THE Topaz Photo AI Quick Start for beginners



👉️ FREE TRIAL Topaz Photo AI (I use this):

Hello and welcome to THE Topaz Photo AI Quick Start guide for beginners to get you up and running as quickly as possible. 

Ok, If you don’t have Topaz Photo AI yet, you can download it for free to try it out on your images, and you’ll find the download link in the description below.


Ok, when it comes to using Topaz Photo AI, you can use it as a stand-alone app that launches without needing Photoshop or Lightroom.

Or you can open directly from Lightroom by right-clicking on one image or a selection of multiple images and then select “Edit in Topaz Photo AI,” then, from this window, you’ll have some options to choose from. When you click Edit, “Topaz Photo AI will launch” and open your images.

You can also launch from Photoshop by going to Filter, Topaz Labs, and clicking on Topaz Photo AI.


If you’re using Topaz Photo AI as a stand-alone app, you can drag and drop your images to the interface or browse to your folder.


Ok, so, as you can see, your image fills up most of the Topaz Photo AI interface, and to the right is where all the magic happens.

At the top is your Navigator which will show the entire image, but when you zoom in, you’ll notice an outline of a rectangle inside, which you can click on and move around to, well, Navigate around your image.


Under that is your AutoPilot, and this is the brain of Topaz Photo AI. So, AutoPiolot will analyze your image immediately after it’s opened or when you select one from the thumbnail previews if you have multiple images open.

And it’s going to automagically apply adjustments it thinks will improve your image. The adjustments it suggests will be based on what’s in your image and the quality of the file.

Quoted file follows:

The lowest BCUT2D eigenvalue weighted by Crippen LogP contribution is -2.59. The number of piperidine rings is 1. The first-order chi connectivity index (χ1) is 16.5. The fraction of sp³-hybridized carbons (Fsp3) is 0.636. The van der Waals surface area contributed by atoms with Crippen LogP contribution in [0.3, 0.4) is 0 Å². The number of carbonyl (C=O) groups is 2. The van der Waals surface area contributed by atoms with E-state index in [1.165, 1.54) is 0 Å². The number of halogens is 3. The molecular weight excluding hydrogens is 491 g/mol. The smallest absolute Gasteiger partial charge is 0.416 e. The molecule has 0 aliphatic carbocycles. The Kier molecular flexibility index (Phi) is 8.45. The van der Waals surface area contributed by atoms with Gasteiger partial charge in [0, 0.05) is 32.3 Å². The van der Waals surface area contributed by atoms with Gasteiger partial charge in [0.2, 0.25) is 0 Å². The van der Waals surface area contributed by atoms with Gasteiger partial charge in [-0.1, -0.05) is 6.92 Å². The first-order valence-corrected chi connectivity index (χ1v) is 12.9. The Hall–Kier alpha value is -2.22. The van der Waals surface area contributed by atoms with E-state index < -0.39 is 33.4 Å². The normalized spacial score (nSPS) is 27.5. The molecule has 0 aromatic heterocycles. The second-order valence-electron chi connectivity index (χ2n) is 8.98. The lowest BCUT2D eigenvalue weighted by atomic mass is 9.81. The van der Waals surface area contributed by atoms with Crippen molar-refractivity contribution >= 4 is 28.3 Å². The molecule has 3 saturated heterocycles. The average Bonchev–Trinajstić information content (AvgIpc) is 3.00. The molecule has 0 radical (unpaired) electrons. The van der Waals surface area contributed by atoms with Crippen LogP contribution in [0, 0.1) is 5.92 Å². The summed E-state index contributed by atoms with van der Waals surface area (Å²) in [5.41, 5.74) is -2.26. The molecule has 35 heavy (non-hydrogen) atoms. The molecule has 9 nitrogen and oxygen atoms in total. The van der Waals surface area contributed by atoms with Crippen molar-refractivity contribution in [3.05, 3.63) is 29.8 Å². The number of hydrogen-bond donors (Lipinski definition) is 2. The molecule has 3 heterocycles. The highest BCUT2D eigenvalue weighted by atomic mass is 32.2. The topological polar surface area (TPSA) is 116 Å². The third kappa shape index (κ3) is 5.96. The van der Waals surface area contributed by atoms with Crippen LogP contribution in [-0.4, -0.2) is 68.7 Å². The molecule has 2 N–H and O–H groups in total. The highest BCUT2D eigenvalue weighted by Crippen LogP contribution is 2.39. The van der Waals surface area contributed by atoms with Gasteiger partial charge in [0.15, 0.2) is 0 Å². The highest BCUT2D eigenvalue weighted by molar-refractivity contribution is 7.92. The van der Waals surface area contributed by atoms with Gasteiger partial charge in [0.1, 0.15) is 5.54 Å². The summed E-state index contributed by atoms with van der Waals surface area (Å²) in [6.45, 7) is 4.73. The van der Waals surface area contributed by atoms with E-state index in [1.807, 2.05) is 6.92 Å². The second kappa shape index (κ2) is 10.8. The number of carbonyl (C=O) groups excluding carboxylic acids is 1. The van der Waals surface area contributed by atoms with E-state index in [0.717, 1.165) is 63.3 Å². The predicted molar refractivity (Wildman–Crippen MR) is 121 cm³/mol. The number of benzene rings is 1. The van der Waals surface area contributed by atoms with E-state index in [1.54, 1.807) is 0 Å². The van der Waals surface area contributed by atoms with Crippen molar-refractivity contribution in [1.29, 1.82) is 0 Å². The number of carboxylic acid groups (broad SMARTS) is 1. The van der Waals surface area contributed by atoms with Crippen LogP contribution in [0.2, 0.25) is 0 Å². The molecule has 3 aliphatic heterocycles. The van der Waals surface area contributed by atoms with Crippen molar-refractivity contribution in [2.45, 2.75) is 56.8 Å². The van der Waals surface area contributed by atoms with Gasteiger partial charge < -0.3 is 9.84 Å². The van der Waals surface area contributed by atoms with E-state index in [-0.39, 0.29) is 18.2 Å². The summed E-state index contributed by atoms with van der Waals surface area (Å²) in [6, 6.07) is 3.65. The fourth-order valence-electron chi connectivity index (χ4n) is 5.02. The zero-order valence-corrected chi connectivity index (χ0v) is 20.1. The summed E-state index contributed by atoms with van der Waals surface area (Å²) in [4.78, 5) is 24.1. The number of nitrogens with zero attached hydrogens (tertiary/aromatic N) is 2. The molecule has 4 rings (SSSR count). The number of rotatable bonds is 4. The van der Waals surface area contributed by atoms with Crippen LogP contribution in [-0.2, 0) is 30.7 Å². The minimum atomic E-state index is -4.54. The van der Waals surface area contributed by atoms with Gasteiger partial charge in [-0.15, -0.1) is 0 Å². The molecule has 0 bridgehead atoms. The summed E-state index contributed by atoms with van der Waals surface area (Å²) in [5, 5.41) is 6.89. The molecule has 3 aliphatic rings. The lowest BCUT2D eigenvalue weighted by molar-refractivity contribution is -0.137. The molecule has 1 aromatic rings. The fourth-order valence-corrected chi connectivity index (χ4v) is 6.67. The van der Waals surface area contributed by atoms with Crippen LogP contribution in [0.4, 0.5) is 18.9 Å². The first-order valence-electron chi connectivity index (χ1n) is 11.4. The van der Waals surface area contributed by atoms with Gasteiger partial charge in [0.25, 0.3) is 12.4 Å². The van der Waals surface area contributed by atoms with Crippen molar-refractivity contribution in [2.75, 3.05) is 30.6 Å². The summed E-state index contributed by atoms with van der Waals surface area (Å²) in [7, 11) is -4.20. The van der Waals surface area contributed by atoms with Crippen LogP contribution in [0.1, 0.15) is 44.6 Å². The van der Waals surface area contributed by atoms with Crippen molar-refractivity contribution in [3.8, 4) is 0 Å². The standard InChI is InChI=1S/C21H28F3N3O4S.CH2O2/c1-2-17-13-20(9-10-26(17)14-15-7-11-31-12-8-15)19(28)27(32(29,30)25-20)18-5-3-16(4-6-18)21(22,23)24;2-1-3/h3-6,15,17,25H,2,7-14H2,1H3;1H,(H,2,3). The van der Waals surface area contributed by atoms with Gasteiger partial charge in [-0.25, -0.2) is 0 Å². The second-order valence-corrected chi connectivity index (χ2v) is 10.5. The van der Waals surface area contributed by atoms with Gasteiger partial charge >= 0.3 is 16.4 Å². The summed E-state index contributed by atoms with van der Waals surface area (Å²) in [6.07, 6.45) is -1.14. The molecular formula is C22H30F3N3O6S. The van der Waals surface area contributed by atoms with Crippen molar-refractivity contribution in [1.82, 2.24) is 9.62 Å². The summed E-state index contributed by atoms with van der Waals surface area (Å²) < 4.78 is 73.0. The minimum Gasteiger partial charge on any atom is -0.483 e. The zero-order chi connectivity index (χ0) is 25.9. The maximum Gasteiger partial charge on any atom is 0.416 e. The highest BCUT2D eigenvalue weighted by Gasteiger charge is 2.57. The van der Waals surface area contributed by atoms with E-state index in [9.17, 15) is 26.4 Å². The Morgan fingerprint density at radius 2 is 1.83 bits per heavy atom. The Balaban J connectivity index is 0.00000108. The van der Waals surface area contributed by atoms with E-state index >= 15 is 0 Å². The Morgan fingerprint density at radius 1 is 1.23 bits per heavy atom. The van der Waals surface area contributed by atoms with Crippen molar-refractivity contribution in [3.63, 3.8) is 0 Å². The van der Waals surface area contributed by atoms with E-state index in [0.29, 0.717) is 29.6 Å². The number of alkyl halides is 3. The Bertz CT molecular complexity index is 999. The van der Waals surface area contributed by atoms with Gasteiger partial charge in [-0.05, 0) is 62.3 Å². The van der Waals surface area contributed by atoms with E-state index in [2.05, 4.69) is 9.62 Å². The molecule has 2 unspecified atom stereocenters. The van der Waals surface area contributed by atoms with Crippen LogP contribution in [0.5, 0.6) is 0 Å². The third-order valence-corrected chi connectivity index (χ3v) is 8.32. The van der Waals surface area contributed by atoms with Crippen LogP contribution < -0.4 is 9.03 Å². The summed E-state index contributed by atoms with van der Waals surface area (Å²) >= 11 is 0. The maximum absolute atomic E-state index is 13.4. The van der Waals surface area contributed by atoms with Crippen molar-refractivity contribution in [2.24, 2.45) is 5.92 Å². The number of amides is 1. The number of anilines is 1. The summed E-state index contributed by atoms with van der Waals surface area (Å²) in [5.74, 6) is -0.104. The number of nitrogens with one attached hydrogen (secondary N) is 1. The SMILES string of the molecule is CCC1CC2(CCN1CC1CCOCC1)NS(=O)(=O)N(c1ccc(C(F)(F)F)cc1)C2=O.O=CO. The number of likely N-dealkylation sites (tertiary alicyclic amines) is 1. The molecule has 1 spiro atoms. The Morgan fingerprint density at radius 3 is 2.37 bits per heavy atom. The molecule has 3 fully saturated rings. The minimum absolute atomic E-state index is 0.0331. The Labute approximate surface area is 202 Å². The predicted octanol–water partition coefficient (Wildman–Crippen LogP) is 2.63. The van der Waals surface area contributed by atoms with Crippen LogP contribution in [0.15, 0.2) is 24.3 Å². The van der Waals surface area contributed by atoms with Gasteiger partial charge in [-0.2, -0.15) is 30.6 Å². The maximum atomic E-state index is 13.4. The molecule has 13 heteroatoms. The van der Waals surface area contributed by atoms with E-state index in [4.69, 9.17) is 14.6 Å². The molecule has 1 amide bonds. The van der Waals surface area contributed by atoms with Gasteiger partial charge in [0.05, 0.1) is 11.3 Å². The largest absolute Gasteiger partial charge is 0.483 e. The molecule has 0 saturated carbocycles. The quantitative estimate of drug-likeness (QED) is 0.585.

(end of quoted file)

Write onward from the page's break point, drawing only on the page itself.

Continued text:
For example, in this photo, AutoPilot says that a subject was detected, and if you hover over the word Subject, it will reveal the Mask of that subject. And under that, it says that an edit to improve the image quality was applied, and in this case, it’s Noise Reduction.

For this portrait, it also detected a subject, and the AI detected that the subject is out of focus, and it enabled the sharpening module to correct blur in the image.


So, think of AutoPilot as a starting point, and within the Image Quality section, you have four modules where you can change the suggestions that AutoPilot gave you.

Clicking on a Module will reveal the different options and sliders to precisely control the intensity of that edit.


So, removing digital noise will eliminate two kinds; color and luminance. Autopilot will then detect whether the amount of noise is Strong or Normal. Strong, of course, will be more aggressive in removing the Noise.

For this image I shot this at ISO five thousand, and it did a really good job removing all the digital noise.

However, I tend to find the noise removal to be too aggressive for my taste and will usually stick with Normal and will also lower the strength that Autopilot suggested. So, you’ll have to play around with these settings to see what works best for your images.

Ok, if you find that the Noise removal is smoothing out the detail, even at these lower settings, you can try to bring back that detail with this slider.